Thus Musk's plan for colonizing Mars actually does look affordable -- except for one big problem. Yes, you can turn big numbers into small numbers by amortizing them over 10 million launches. But that still leaves those two Great Walls of China that Musk says we need to move -- and the 10 million launches SpaceX must conduct to move them into orbit.
Even at a low, low $2.022 million per launch, times 10 million launches, this project will ultimately cost SpaceX the staggering sum of more than $20.22 trillion.
Which is a very big number.
It might even become an impossibly big number for Musk to surmount, when you consider that he's been promising space fans that a ticket to Mars aboard one of his Starships will cost about $500,000. Even if every one of the 100,000 colonists Musk plans to recruit ponies up and pays full freight, that's still going to end up raising only $50 billion in ticket revenue...which still leaves Musk $20.17 trillion short of covering his costs.
And that's OK.
Not Mars, but Earth
Why? Because even if the U.S. government, or 100,000 of its citizens, won't willingly foot a $20 trillion bill to make Mr. Musk's Mars dream a reality, the prospect of $2 million-a-shot space launches still has a lot of potential for non-Mars-colonization-related purposes.
Assume Starship works as promised. Each rocket can launch three times a day year-round, and can last for 20 to 30 years (pretty much like an airplane). Assume further that each Starship can be built for $200 million or so (also like an airplane). Even with a fuel bill significantly more than any airplane's, I suspect a lot of people will be able to find a lot of uses for Starship right here on Earth (or at least nearby).
Just to start with, NASA's cost of resupplying the International Space Station with just a few tons of cargo a year is approaching $1 billion a mission. If Starship can deliver 100 tons of supplies for just a couple million dollars, I suspect NASA will find that prospect mightily attractive.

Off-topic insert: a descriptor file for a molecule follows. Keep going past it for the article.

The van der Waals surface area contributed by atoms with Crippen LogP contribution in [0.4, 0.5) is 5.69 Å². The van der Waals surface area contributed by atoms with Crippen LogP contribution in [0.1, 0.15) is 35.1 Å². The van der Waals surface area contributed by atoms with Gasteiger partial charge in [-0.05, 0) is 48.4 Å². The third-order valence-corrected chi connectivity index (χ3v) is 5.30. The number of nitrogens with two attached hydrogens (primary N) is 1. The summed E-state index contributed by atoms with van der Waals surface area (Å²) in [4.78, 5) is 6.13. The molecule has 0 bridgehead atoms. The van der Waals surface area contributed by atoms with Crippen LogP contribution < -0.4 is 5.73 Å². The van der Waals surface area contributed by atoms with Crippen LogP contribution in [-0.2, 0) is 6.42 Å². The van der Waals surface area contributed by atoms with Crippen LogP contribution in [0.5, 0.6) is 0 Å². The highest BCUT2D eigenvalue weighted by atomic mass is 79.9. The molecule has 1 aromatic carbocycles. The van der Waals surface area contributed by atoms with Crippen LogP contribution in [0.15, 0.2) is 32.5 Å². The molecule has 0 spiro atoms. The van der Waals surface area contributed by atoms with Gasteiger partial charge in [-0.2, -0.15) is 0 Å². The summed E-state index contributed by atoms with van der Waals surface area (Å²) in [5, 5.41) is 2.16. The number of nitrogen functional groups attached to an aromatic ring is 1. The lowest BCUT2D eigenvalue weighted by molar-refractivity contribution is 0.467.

And here's another thing: Launching 100 passengers into space for $2 million works out to $20,000 a ticket for space tourists. That's better than a 90% discount to the prices that Virgin Galactic (SPCE -5.26%) and Jeff Bezos's Blue Origin want to charge.
Elon Musk also plans to use Starship for point-to-point travel around the globe as speeds faster than any airplane on Earth has ever dreamed of. Currently, Tripadvisor is quoting first-class tickets from New York to Shanghai at around $10,000 for a 24-hour flight. Might well-heeled travelers pay twice that price for a chance to cut the travel time down to less than one hour? I think they might.
And then there's the obvious: Using Starship to transport satellites to orbit.
Currently, "expendable" rocket launchers such as United Launch Alliance and Arianespace charge tens or even hundreds of millions of dollars to lift just a few tons of cargo to orbit. Even SpaceX itself charges $62 million for a Falcon 9 launch carrying just 23 tons to LEO. Dropping that cost to just $2 million for 100 tons of cargo will mean an order-of-magnitude improvement in launch cost per ton -- actually, a couple orders of magnitude. By my calculations, moving a ton of cargo to orbit with Starship should cost about 1/125th the price of moving the same ton of cargo to orbit with Falcon 9.
If SpaceX gets Starship built, and proves it can fly, this is going to change space launch forever. Whether or not we ever colonize Mars, Starship will give birth to an entire new space industry based right here on Earth.